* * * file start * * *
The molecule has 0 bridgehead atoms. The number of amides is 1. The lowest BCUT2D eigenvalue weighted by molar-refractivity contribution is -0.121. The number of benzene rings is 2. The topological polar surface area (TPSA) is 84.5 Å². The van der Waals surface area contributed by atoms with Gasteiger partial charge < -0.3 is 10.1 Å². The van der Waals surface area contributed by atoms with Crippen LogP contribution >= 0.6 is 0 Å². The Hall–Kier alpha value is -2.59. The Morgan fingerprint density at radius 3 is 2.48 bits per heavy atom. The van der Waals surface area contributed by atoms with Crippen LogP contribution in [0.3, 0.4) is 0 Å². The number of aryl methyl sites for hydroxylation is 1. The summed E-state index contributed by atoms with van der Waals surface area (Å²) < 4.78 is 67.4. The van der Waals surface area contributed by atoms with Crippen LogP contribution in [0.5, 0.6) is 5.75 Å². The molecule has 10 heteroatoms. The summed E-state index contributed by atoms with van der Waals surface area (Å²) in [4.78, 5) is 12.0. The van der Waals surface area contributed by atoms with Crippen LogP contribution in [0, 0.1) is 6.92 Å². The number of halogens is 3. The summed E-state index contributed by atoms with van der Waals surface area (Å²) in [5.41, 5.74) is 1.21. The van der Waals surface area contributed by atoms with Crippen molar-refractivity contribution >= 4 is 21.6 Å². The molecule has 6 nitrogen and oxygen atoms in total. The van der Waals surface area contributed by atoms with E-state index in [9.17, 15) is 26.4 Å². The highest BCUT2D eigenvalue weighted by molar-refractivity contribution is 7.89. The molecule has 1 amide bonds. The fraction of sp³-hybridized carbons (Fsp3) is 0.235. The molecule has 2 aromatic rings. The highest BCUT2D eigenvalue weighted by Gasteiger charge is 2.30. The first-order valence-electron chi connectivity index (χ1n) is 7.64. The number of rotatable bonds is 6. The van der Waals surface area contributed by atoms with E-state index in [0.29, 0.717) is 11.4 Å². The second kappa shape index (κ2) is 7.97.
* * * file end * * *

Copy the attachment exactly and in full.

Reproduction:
The molecule has 0 bridgehead atoms. The number of amides is 1. The lowest BCUT2D eigenvalue weighted by molar-refractivity contribution is -0.121. The number of benzene rings is 2. The topological polar surface area (TPSA) is 84.5 Å². The van der Waals surface area contributed by atoms with Gasteiger partial charge < -0.3 is 10.1 Å². The van der Waals surface area contributed by atoms with Crippen LogP contribution >= 0.6 is 0 Å². The Hall–Kier alpha value is -2.59. The Morgan fingerprint density at radius 3 is 2.48 bits per heavy atom. The van der Waals surface area contributed by atoms with Crippen LogP contribution in [0.3, 0.4) is 0 Å². The number of aryl methyl sites for hydroxylation is 1. The summed E-state index contributed by atoms with van der Waals surface area (Å²) < 4.78 is 67.4. The van der Waals surface area contributed by atoms with Crippen LogP contribution in [0.5, 0.6) is 5.75 Å². The molecule has 10 heteroatoms. The summed E-state index contributed by atoms with van der Waals surface area (Å²) in [4.78, 5) is 12.0. The van der Waals surface area contributed by atoms with Crippen LogP contribution in [0, 0.1) is 6.92 Å². The number of halogens is 3. The summed E-state index contributed by atoms with van der Waals surface area (Å²) in [5.41, 5.74) is 1.21. The van der Waals surface area contributed by atoms with Crippen molar-refractivity contribution >= 4 is 21.6 Å². The molecule has 6 nitrogen and oxygen atoms in total. The van der Waals surface area contributed by atoms with E-state index in [9.17, 15) is 26.4 Å². The highest BCUT2D eigenvalue weighted by molar-refractivity contribution is 7.89. The molecule has 1 amide bonds. The fraction of sp³-hybridized carbons (Fsp3) is 0.235. The molecule has 2 aromatic rings. The highest BCUT2D eigenvalue weighted by Gasteiger charge is 2.30. The first-order valence-electron chi connectivity index (χ1n) is 7.64. The number of rotatable bonds is 6. The van der Waals surface area contributed by atoms with E-state index in [0.29, 0.717) is 11.4 Å². The second kappa shape index (κ2) is 7.97.